With the help of examples explain non-malicious programming
1 Answer
  • Programmers are not ‘robots’ but human beings who occasionally commit mistakes unintentionally. Some of these mistakes do cause any damage to the program e.g. spelling mistakes. However there are certain mistakes if went un-noticed can cause serious negative implications on the program. Three such common non-malicious programming errors are:

Buffer Overflow:

  • A buffer-overflow occurs when a memory reference which is beyond the declared boundary occurs. When an array/ string is declared, a finite memory is reserved for that variable. E.g. int arr[5] will reserve five memory slots.
  • When a reference like ‘arr[5]=22;’ the subscript is out of bounds.
  • Some compiler check for such errors while some don’t (e.g. C compiler).
  • Now, for those which don’t check such errors, the question arises as to Where ‘22’ went since no “Buffer Overflow” error happens.
  • The answer to that lies as to what is adjacent to arr[4] (the last element of array). The number ‘22’ will be written in adjacent block of arr[4]. If that location contained any user’ data- that data will be over-written.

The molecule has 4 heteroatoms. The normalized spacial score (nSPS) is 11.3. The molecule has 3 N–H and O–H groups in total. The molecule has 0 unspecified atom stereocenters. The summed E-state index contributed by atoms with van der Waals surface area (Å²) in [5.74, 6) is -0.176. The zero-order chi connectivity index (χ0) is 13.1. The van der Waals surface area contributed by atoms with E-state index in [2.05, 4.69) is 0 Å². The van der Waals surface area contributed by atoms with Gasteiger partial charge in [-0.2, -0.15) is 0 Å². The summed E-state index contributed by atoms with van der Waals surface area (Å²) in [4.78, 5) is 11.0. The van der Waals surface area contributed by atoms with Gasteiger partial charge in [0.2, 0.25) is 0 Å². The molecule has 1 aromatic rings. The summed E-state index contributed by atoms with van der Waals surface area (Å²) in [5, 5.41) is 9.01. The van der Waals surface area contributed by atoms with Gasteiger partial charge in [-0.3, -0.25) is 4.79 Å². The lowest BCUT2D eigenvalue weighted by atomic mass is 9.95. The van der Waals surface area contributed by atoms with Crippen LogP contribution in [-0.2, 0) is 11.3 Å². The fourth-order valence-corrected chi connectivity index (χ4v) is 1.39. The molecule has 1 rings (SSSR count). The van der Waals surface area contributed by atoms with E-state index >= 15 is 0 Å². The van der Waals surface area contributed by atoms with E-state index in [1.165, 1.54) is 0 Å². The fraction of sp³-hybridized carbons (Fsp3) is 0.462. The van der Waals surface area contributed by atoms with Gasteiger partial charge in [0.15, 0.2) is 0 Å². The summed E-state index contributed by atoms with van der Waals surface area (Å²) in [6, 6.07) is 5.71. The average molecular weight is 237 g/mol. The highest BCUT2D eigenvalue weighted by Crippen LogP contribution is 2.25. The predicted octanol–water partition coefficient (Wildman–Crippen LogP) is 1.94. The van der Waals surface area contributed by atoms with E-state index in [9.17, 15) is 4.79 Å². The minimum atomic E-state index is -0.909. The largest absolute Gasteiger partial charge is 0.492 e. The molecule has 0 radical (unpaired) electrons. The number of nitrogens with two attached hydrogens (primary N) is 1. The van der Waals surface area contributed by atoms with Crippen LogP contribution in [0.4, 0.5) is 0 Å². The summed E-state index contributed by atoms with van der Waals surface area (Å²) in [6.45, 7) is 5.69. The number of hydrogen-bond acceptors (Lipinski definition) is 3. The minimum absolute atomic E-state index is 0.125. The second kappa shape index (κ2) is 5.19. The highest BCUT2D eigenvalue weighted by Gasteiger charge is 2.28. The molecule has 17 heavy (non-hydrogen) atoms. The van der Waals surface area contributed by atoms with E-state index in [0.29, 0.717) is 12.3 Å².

• If at the same spot any program is located (system or user) , an attacker can create a fake overflow and place his own software at that location next to arr[4].
  • In such manner, an attacker can gain privileges or full control of the OS.

Incomplete Mediation:

  • Often secret or private data gets exposed
  • Consider a the following URL generated by a user’s browser to access a server: https://www.things.com/order/final&custID=101&part=555A&qy=10&price=10&ship=boat&shipcost=5&total=105
  • Instead the user can edit the line as https://www.things.com/order/final&custID=101&part=555A&qy=10&price=1&ship=boat&shipcost=5&total=15
  • A forged URL was used to access the server.

Time-of-Check to Time-of-Use errors:

  • Non-static Program data is bound to change as time passes.
  • In OS/DBMS scenario, transaction values needs to synchronized. If they are not synced properly, improper values will enter the system.
  • E.g. X=Rs 1000 $\rightarrow$ A adds Rs 500 ; X=1000+500 $\rightarrow$ B reads X=1000; B adds Rs.200 $\rightarrow$ A writes 1500$\rightarrow$ B writes 1200 (Actual value should have been Rs.1700)
  • A attacker can manipulate the bank accounts and move lost money to his personal account.
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